FIG. 25 is a diagrammatic side view of the actuator of FIG. 23 in an activated state.
To assist with understanding the present invention, the general procedure for fabricating micromechanical devices using the MUMPs process is explained with reference to FIGS. 1-15.
The MUMPs process provides three-layers of conformal polysilicon that are etched to create a desired physical structure. The first layer, designated POLY 0, is coupled to a supporting wafer, and the second and third layers, POLY 1 and POLY 2, respectively, are mechanical layers that can be separated from underlying structure by the use of sacrificial layers that separate layers and are removed during the process.
The accompanying figures show a general process for building a micro-motor as provided by the MEMS Technology Applications Center, 3021 Cornwallis Road, Research Triangle Park, N.C.
The MUMPs process begins with a 100 mm·n-type silicon wafer 10. The wafer surface is heavily doped with phosphorus in a standard diffusion furnace using POCI 3 as the dopant source. This reduces charge feed-through to the silicon from electrostatic devices subsequently mounted on the wafer. Next, a 600 nm low-stress Low Pressure Chemical Vapor Deposition (LPCVD) silicon nitride layer 12 is deposited on the silicon as an electrical isolation layer. The silicon wafer and silicon nitride layer form a substrate.
Next, a 500 nm LPCVD polysilicon film—POLY 0 14—is deposited onto the substrate. The POLY 0 layer 14 is then patterned by photolithography; a process that includes coating the POLY 0 layer with a photoresist 16, exposing the photoresist with a mask (not shown) and developing the exposed photoresist to create the desired etch mask for subsequent pattern transfer into the POLY 0 layer (FIG. 2). After patterning the photoresist, the POLY 0 layer 14 is etched in a Reactive Ion Etch (RIE) system (FIG. 3).
With reference to FIG. 4, a 2.0 μm phosphosilicate glass (PSG) sacrificial layer 18 is deposited by LPCVD onto the POLY 0 layer 14 and exposed portions of the nitride layer 102. This PSG layer, referred to herein as a First Oxide, is removed at the end of the process to free the first mechanical layer of polysilicon, POLY 1 (described below) from its underlying structure; namely, POLY 0 and the silicon nitride layers. This sacrificial layer is lithographically patterned with a DIMPLES mask to form dimples 20 in the First Oxide layer by RIE (FIG. 5) at a depth of 750 nm. The wafer is then patterned with a third mask layer, ANCHOR1, and etched (FIG. 6) to provide anchor holes 22 that extend through the First Oxide layer to the POLY 0 layer. The ANCHOR 1 holes will be filled in the next step by the POLY 1 layer 24.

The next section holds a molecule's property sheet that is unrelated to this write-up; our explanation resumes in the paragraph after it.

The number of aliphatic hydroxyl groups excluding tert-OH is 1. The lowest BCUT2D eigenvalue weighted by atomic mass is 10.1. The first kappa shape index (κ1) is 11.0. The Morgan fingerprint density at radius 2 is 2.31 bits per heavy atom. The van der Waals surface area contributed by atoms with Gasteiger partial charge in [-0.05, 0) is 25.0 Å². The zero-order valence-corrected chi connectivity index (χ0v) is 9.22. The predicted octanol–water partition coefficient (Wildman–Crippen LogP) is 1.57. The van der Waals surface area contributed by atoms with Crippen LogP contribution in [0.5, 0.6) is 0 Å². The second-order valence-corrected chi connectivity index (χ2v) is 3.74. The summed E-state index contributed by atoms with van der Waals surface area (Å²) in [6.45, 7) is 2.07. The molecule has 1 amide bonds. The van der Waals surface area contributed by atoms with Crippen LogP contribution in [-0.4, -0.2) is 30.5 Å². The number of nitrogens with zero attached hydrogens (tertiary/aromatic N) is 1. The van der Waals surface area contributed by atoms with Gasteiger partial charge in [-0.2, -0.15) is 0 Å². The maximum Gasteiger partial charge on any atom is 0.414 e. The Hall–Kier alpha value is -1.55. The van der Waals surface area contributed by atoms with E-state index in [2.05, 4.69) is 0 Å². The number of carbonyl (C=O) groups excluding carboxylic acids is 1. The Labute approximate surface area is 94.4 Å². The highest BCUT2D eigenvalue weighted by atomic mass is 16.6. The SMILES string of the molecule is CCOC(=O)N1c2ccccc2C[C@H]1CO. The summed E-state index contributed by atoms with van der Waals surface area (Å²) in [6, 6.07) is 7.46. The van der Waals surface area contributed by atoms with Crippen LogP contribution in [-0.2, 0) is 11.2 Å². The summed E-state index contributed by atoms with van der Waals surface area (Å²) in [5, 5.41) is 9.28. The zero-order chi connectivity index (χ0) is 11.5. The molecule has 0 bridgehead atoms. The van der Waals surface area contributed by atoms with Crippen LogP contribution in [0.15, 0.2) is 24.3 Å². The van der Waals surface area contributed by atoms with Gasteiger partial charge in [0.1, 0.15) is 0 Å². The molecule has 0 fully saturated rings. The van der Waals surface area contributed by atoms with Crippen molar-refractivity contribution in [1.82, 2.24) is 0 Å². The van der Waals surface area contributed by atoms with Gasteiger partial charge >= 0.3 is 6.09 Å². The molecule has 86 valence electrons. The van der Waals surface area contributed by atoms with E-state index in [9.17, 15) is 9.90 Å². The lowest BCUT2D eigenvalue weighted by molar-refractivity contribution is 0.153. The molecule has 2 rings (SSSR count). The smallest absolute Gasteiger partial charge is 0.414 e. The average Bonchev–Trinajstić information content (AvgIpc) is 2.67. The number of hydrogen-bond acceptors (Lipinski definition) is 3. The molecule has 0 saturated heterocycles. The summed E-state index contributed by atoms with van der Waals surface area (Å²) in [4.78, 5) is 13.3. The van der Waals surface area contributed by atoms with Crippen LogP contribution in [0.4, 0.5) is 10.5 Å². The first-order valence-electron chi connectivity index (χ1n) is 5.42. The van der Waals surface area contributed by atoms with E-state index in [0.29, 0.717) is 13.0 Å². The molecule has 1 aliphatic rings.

After the ANCHOR1 etch, the first structural layer of polysilicon (POLY 1) 24 is deposited at a thickness of 2.0 μm. A thin 200 nm PSG layer 26 is then deposited over the POLY 1 layer 24 and the wafer is annealed (FIG. 7) to dope the POLY 1 layer with phosphorus from the PSG layers. The anneal also reduces stresses in the POLY 1 layer. The POLY 1 and PSG masking layers 24, 26 are lithographically patterned to form the structure of the POLY1 layer. After etching the POLY 1 layer (FIG. 8), the photoresist is stripped and the remaining oxide mask is removed by RIE.
After the POLY 1 layer 24 is etched, a second PSG layer (hereinafter “Second Oxide”) 28 is deposited (FIG. 9). The Second Oxide is patterned using two different etch masks with different objectives.
First, a POLY1_POLY2_VIA etch (depicted at 30) provides for etch holes in the Second Oxide down to the POLY 1 layer 24. This etch provide a mechanical and electrical connection between the POLY 1 layer and a subsequent POLY 2 layer. The POLY1_POLY2_VIA layer is lithographically patterned and etched by RIE (FIG. 10).
Second, an ANCHOR2 etch (depicted at 32) is provided to etch both the First and Second Oxide layers 18, 28 and POLY 1 layer 24 in one step (FIG. 11). For the ANCHOR2 etch, the Second Oxide layer is lithographically patterned and etched by RIE in the same way as the POLY1_POLY2_VIA etch. FIG. 11 shows the wafer cross section after both POLY1_POLY2_VIA and ANCHOR2 etches have been completed.
A second structural layer, POLY 2, 34 is then deposited at a thickness of 1.5 μm, followed by a deposition of 200 nm of PSG. The wafer is then annealed to dope the POLY 2 layer and reduce its residual film stresses. Next, the POLY 2 layer is lithographically patterned with a seventh mask and the PSG and POLY 2 layers are etched by RIE. The photoresist can then be stripped and the masking oxide is removed (FIG. 13).
The final deposited layer in the MUMPs process is a 0.5 μm metal layer 36 that provides for probing, bonding, electrical routing and highly reflective mirror surfaces. The wafer is patterned lithographically with the eighth mask and the metal is deposited and patterned using a lift-off technique. The final, unreleased exemplary structure is shown in FIG. 14.
Lastly, the wafers undergo sacrificial release and test using known methods. FIG. 15 shows the device after the sacrificial oxides have been released.